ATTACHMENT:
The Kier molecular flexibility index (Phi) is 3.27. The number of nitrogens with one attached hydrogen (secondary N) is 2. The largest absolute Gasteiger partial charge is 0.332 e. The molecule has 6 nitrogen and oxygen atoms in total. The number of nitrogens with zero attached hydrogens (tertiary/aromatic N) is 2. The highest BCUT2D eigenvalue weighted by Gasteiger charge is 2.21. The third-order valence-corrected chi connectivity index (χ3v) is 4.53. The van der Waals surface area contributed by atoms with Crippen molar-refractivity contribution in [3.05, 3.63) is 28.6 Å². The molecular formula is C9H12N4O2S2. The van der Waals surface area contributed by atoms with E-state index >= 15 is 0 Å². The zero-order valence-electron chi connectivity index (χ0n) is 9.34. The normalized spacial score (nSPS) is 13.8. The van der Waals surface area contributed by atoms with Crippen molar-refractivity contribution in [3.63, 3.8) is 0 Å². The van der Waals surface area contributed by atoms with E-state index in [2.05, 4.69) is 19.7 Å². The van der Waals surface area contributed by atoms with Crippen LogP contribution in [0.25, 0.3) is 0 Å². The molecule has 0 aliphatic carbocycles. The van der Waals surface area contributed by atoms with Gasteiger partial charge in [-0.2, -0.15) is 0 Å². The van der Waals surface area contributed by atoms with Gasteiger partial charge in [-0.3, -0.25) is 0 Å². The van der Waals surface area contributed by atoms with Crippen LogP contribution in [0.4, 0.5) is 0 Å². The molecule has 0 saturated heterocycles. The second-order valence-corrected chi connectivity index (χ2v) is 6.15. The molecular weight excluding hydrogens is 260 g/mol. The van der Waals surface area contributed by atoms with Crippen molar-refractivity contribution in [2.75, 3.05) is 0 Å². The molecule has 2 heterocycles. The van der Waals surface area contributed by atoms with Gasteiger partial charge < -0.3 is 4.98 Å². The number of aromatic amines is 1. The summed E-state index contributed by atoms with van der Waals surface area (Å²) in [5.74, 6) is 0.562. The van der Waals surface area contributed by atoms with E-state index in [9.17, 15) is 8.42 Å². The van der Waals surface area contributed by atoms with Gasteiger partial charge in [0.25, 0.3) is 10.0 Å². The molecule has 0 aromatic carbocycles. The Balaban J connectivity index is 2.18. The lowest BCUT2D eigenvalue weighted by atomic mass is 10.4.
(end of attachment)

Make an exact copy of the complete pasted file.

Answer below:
The Kier molecular flexibility index (Phi) is 3.27. The number of nitrogens with one attached hydrogen (secondary N) is 2. The largest absolute Gasteiger partial charge is 0.332 e. The molecule has 6 nitrogen and oxygen atoms in total. The number of nitrogens with zero attached hydrogens (tertiary/aromatic N) is 2. The highest BCUT2D eigenvalue weighted by Gasteiger charge is 2.21. The third-order valence-corrected chi connectivity index (χ3v) is 4.53. The van der Waals surface area contributed by atoms with Crippen molar-refractivity contribution in [3.05, 3.63) is 28.6 Å². The molecular formula is C9H12N4O2S2. The van der Waals surface area contributed by atoms with E-state index >= 15 is 0 Å². The zero-order valence-electron chi connectivity index (χ0n) is 9.34. The normalized spacial score (nSPS) is 13.8. The van der Waals surface area contributed by atoms with Crippen molar-refractivity contribution in [3.63, 3.8) is 0 Å². The van der Waals surface area contributed by atoms with E-state index in [2.05, 4.69) is 19.7 Å². The van der Waals surface area contributed by atoms with Crippen LogP contribution in [0.25, 0.3) is 0 Å². The molecule has 0 aliphatic carbocycles. The van der Waals surface area contributed by atoms with Gasteiger partial charge in [-0.2, -0.15) is 0 Å². The van der Waals surface area contributed by atoms with Gasteiger partial charge in [-0.3, -0.25) is 0 Å². The van der Waals surface area contributed by atoms with Crippen LogP contribution in [0.4, 0.5) is 0 Å². The molecule has 0 saturated heterocycles. The second-order valence-corrected chi connectivity index (χ2v) is 6.15. The molecular weight excluding hydrogens is 260 g/mol. The van der Waals surface area contributed by atoms with Crippen molar-refractivity contribution in [2.75, 3.05) is 0 Å². The molecule has 2 heterocycles. The van der Waals surface area contributed by atoms with Gasteiger partial charge < -0.3 is 4.98 Å². The number of aromatic amines is 1. The summed E-state index contributed by atoms with van der Waals surface area (Å²) in [5.74, 6) is 0.562. The van der Waals surface area contributed by atoms with E-state index in [9.17, 15) is 8.42 Å². The van der Waals surface area contributed by atoms with Gasteiger partial charge in [0.25, 0.3) is 10.0 Å². The molecule has 0 aromatic carbocycles. The Balaban J connectivity index is 2.18. The lowest BCUT2D eigenvalue weighted by atomic mass is 10.4.